My first thought was, Was the beginning of ACOTAR this bad?! I remember it being a little slow, but I was listening to it, mostly on two hour drives. It is entirely possible that my experience with HOEAB would have been different had I listened to it. Several of the comments on the video suggested this. But as a writer, this bothers me. Books are primarily written forms. They should be written for the authentic reading experience! I don’t think I would have stuck with ACOTAR if it started like this.
My problems with the HOEAB are: the infodumping in the first several chapters, the insane pacing, and that we don’t get enough time with the characters to really care about what happens to them.
The world of Crescent City is much more complex than that of ACOTAR, even though I know from a certain spoiler that these worlds will coincide in some way down the road. The opening chapters of HOEAB are like a textbook about an unknown fantasy world. We have to learn about countless species, a whole new government and power structure, and brand new characters and dynamics all at once. HOEAB is in third person omniscient, mostly focused on a new character, a half-fae half-human named Bryce Quinlan, and her best friend Danika, the soon to be alpha of a pack of wolf shifters. We are learning about this world from Bryce’s perspective within the world. She’s used to it. In ACOTAR, the story is told in first person by a human entering the unknown fae realm. Because of that, we learn as she learns. We are deceived as she is deceived. The starting point is a world not as foreign as that of Crescent City. Because we are thrust into Bryce’s world, she does a LOT of explaining to us. Not just about the world, but about her life situation as well. All of the moments that would make us invested in her life and her friendship happen in retrospect. Here is the story of Danika and I becoming friends, she says, rather than us watching her live in those moments. Here’s these big important events that will be key to the story. They’ve already happened off scene.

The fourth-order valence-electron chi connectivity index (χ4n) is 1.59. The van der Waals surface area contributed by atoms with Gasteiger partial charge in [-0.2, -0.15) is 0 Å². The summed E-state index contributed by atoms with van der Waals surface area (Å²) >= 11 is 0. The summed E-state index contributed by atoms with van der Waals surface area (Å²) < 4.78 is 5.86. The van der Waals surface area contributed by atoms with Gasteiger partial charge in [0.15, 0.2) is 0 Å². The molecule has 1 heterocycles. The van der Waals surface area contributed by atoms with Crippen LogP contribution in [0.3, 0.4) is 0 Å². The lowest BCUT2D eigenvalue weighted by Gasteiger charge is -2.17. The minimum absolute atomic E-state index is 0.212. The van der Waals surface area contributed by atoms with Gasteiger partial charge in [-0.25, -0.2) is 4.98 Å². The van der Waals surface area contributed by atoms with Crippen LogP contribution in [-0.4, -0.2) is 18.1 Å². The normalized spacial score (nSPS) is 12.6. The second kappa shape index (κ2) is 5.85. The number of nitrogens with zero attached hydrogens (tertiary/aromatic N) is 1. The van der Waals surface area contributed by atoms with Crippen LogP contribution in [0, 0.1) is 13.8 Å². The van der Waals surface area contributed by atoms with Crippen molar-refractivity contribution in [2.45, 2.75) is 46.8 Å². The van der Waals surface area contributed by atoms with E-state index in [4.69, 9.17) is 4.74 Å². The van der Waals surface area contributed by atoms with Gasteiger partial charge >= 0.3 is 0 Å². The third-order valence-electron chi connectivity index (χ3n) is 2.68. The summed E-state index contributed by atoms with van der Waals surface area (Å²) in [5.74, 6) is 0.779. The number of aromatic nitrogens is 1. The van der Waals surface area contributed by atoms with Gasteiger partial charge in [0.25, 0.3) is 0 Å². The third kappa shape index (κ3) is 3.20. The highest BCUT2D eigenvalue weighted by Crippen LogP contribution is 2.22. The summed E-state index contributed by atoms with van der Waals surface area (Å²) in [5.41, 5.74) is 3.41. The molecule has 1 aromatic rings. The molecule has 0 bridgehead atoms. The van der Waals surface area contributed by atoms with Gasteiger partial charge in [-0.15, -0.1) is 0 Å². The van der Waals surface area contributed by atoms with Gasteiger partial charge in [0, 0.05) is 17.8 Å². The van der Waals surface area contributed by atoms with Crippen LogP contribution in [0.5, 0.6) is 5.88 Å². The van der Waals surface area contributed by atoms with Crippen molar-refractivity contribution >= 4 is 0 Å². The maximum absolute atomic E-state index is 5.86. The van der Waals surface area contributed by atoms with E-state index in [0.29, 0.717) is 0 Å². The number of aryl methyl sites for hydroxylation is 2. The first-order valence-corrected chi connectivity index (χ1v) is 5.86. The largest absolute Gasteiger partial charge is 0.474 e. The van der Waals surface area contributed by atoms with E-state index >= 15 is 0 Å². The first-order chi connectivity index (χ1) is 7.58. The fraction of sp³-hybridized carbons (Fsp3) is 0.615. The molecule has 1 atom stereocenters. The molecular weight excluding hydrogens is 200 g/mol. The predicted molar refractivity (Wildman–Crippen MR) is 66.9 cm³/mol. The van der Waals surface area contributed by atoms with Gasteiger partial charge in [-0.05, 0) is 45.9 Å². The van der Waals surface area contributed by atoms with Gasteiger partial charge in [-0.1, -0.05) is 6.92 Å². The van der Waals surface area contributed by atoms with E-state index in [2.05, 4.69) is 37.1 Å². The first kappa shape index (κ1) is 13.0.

Then, immediately, Maas destroys the world she’s just attempted to get us sucked into. Danika, the wolves, the love interest she’s set up for Bryce, all of them are murdered. Reader, we are only like 50 pages in. Most of those pages were clearly just a frantic, sloppy set up for this moment. We just barely got oriented, but we’re not truly invested in these characters because so little of it happened in scene. Of these 50 pages, the actual on scene action could be described in two pages: Danika visits Bryce at work, Danika leaves for a trial while Bryce goes to look for a horn, all of them are in the apartment for like 10 minutes, Bryce goes on a date and then a bender, everybody dies. Everything else is exposition. And then what? We switch perspectives to a fallen angel named Hunt who is enslaved by the governor.